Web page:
China slams Abe over interview comments
AFPBEIJING -- China sharply criticized Japanese Prime Minister Shinzo Abe on Friday for telling a U.S. newspaper that Beijing had a “deeply ingrained” need to challenge its neighbors over territory.
February 23, 2013, 12:01 am TWN
Abe, visiting the United States for talks with President Barack Obama, told the Washington Post in an interview published Thursday that China uses disputes with Japan and others to shore up its domestic support.
Tensions between the Asian giants are growing over rival claims to a group of small islands in the East China Sea that the Chinese call the Diaoyus and the Japanese refer to as the Senkakus.
Beijing is also at odds with several Southeast Asian countries, including the Philippines, over islands in the South China Sea.
China's confrontational stance risked eventually harming its economy and scaring off foreign investors, Abe said.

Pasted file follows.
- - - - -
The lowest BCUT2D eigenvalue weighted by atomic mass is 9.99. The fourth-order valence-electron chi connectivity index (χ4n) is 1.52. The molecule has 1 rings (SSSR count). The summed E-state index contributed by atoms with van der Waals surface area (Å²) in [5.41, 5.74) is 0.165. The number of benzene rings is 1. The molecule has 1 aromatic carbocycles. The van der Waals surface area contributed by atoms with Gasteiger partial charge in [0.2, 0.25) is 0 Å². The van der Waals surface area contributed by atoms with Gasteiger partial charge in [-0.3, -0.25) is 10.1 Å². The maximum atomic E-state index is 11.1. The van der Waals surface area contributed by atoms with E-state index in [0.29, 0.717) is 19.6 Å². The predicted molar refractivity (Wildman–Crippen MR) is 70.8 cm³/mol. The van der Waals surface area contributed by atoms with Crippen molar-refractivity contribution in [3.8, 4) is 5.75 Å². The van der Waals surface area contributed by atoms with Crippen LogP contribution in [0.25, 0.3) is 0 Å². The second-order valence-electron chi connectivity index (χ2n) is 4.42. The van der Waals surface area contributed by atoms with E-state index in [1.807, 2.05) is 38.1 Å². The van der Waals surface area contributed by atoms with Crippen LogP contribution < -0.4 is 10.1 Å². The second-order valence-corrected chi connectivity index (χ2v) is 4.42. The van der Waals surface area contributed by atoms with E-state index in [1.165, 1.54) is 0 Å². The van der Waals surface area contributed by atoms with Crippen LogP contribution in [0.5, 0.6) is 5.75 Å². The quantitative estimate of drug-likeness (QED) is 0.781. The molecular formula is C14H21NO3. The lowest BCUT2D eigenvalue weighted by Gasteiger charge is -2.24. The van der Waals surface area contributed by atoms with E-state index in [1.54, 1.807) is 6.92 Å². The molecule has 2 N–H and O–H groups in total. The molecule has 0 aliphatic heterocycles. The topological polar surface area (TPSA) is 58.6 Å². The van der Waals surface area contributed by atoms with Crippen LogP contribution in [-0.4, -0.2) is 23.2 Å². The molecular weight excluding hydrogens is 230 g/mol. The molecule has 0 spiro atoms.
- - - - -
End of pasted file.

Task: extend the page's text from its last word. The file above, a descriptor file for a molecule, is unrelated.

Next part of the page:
“Such behavior is going to have an effect on their economic activity at the end of the day,” the paper quoted him as saying.
“In the case of China, teaching patriotism (is equivalent to) teaching anti-Japanese sentiment,” he added.
Beijing fired back, with foreign ministry spokesman Hong Lei saying outsiders have no right to criticize how China works.
“Only Chinese people have the right to speak about whether China's political system and development strategy is suitable,” he told a regular briefing Friday.
“The great renaissance of the Chinese people cannot be obstructed by anyone,” he added, saying that Beijing had demanded a clarification.
Hong was earlier quoted by the state-run Global Times newspaper as saying Chinese officials were “shocked” at Abe's comments.
“It's rare that a country's leader would brazenly distort facts, attack its neighbor and instigate confrontation among countries in the region,” Hong said, according to the paper.